I plan to get that book soonish.

Just giving them Might sounds like a decent idea to me. What would that imply, beyond giving them Magic Resistance?

And I like the "valuable apprentice" angle, but I don't like the way that Mythic Blood just stops making sense if your only magic is a Supernatural ability or two. The Gift lets you do something magical, but...sometimes that's just Shapeshifting or Second Sight.

It means that you count as a Magical Creature for the purpose of Wards, meaning that Rego Vim Wards will inhibit you, and Perdo Vim can strip you of your might (and thus your magic resistance) which has a whole bunch of implications in and of itself. Your corpse would also leave behind vis.

You would be immune to the effects of warping and most likely aging.

If your group were to play using the rules of Realms of Power: Magic, your Might can naturally grow through the consumption of vis, and you have to spend a large portion of time within magical Auras to retain your might. Learning becomes increasingly difficult, but you can also transform your nature, gaining Virtues and Flaws where you would normally just get exp.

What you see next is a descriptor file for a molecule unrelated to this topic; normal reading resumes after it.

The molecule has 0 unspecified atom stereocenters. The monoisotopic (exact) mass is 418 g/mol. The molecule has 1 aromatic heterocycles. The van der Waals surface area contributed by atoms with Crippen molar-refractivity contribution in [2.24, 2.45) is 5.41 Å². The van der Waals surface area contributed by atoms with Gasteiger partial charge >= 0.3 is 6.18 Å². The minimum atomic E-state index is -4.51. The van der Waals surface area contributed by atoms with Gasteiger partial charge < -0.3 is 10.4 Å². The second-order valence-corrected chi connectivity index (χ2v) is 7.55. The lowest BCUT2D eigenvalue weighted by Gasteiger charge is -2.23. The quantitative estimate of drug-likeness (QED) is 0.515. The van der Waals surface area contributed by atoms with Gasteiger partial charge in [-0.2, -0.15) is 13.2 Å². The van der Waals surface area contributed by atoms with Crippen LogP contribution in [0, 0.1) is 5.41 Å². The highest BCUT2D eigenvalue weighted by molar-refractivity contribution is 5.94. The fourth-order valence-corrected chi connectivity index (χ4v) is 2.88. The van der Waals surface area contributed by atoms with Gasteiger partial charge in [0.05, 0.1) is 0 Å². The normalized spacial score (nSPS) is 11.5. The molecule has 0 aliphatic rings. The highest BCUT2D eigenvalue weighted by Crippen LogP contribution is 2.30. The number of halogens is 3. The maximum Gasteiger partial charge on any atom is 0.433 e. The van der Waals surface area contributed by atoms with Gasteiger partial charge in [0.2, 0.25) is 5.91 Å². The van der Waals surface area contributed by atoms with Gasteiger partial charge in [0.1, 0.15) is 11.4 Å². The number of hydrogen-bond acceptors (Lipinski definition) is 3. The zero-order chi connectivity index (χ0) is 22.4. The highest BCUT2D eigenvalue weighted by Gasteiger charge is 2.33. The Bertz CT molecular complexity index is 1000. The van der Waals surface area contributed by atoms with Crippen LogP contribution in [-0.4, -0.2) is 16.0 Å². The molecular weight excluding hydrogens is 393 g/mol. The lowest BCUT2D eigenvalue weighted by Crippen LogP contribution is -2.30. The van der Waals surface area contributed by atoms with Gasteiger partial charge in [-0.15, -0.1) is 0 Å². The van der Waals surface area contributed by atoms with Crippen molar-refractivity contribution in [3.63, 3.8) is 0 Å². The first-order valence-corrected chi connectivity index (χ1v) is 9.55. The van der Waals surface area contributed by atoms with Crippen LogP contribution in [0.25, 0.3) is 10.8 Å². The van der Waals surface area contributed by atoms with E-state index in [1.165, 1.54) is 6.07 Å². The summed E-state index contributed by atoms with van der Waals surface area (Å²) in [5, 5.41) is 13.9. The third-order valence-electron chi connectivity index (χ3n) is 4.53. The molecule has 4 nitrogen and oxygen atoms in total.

Aside from Magic Resistance equal to their Might score, they'd also have the potential to possess Powers, which, if they have a Might cost, would come out of the character's Might pool. Those could be used for overt things like breathing fire or whatever, but Powers can also be constant effects and thus used to describe traits, like poisonous teeth (not recommended for human for obvious reasons), hard skin, or amazingly keen eyes. It may or may not make them immortal, though since they're half-human and intended to be played by player characters, I'd lean towards not.